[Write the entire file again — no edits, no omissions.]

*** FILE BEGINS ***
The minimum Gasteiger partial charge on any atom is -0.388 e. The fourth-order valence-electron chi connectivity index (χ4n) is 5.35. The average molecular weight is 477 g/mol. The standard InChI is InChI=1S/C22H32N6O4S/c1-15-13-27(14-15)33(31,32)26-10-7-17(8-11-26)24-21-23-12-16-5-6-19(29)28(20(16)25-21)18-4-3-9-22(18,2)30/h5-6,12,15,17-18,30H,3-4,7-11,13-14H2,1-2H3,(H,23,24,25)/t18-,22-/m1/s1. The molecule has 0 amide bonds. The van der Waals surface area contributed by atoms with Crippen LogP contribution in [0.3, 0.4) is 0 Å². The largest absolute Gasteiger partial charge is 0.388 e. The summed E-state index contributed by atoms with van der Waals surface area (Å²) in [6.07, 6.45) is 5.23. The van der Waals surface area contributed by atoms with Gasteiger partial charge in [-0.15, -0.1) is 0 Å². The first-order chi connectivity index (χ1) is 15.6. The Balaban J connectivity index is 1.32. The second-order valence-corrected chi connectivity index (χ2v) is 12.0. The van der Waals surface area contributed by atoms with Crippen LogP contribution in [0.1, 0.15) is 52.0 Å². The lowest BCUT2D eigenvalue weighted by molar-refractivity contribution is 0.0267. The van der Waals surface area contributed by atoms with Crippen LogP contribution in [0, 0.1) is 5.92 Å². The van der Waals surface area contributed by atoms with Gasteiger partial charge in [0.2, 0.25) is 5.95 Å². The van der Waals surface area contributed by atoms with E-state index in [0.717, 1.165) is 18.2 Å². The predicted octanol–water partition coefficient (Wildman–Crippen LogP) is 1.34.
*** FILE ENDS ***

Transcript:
The minimum Gasteiger partial charge on any atom is -0.388 e. The fourth-order valence-electron chi connectivity index (χ4n) is 5.35. The average molecular weight is 477 g/mol. The standard InChI is InChI=1S/C22H32N6O4S/c1-15-13-27(14-15)33(31,32)26-10-7-17(8-11-26)24-21-23-12-16-5-6-19(29)28(20(16)25-21)18-4-3-9-22(18,2)30/h5-6,12,15,17-18,30H,3-4,7-11,13-14H2,1-2H3,(H,23,24,25)/t18-,22-/m1/s1. The molecule has 0 amide bonds. The van der Waals surface area contributed by atoms with Crippen LogP contribution in [0.3, 0.4) is 0 Å². The largest absolute Gasteiger partial charge is 0.388 e. The summed E-state index contributed by atoms with van der Waals surface area (Å²) in [6.07, 6.45) is 5.23. The van der Waals surface area contributed by atoms with Gasteiger partial charge in [-0.15, -0.1) is 0 Å². The first-order chi connectivity index (χ1) is 15.6. The Balaban J connectivity index is 1.32. The second-order valence-corrected chi connectivity index (χ2v) is 12.0. The van der Waals surface area contributed by atoms with Crippen LogP contribution in [0.1, 0.15) is 52.0 Å². The lowest BCUT2D eigenvalue weighted by molar-refractivity contribution is 0.0267. The van der Waals surface area contributed by atoms with Crippen LogP contribution in [0, 0.1) is 5.92 Å². The van der Waals surface area contributed by atoms with Gasteiger partial charge in [0.2, 0.25) is 5.95 Å². The van der Waals surface area contributed by atoms with E-state index in [0.717, 1.165) is 18.2 Å². The predicted octanol–water partition coefficient (Wildman–Crippen LogP) is 1.34.